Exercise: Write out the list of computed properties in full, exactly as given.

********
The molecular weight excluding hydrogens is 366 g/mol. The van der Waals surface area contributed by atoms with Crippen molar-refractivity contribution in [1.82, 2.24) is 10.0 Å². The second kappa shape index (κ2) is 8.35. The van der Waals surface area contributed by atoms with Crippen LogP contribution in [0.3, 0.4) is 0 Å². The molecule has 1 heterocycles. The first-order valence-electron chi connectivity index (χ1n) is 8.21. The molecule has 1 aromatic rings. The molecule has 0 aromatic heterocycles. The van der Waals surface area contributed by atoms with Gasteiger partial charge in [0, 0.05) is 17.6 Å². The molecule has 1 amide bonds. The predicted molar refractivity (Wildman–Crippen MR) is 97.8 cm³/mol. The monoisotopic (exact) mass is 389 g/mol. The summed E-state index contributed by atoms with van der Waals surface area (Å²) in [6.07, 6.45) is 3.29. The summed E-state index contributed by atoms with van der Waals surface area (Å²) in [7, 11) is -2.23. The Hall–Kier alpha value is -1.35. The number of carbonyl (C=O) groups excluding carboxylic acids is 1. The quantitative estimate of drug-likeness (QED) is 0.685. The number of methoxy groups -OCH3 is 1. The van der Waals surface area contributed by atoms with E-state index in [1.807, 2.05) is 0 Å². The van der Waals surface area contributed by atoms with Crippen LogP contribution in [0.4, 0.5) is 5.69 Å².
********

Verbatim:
The molecular weight excluding hydrogens is 366 g/mol. The van der Waals surface area contributed by atoms with Crippen molar-refractivity contribution in [1.82, 2.24) is 10.0 Å². The second kappa shape index (κ2) is 8.35. The van der Waals surface area contributed by atoms with Crippen LogP contribution in [0.3, 0.4) is 0 Å². The molecule has 1 heterocycles. The first-order valence-electron chi connectivity index (χ1n) is 8.21. The molecule has 1 aromatic rings. The molecule has 0 aromatic heterocycles. The van der Waals surface area contributed by atoms with Gasteiger partial charge in [0, 0.05) is 17.6 Å². The molecule has 1 amide bonds. The predicted molar refractivity (Wildman–Crippen MR) is 97.8 cm³/mol. The monoisotopic (exact) mass is 389 g/mol. The summed E-state index contributed by atoms with van der Waals surface area (Å²) in [6.07, 6.45) is 3.29. The summed E-state index contributed by atoms with van der Waals surface area (Å²) in [7, 11) is -2.23. The Hall–Kier alpha value is -1.35. The number of carbonyl (C=O) groups excluding carboxylic acids is 1. The quantitative estimate of drug-likeness (QED) is 0.685. The number of methoxy groups -OCH3 is 1. The van der Waals surface area contributed by atoms with E-state index in [1.807, 2.05) is 0 Å². The van der Waals surface area contributed by atoms with Crippen LogP contribution in [0.4, 0.5) is 5.69 Å².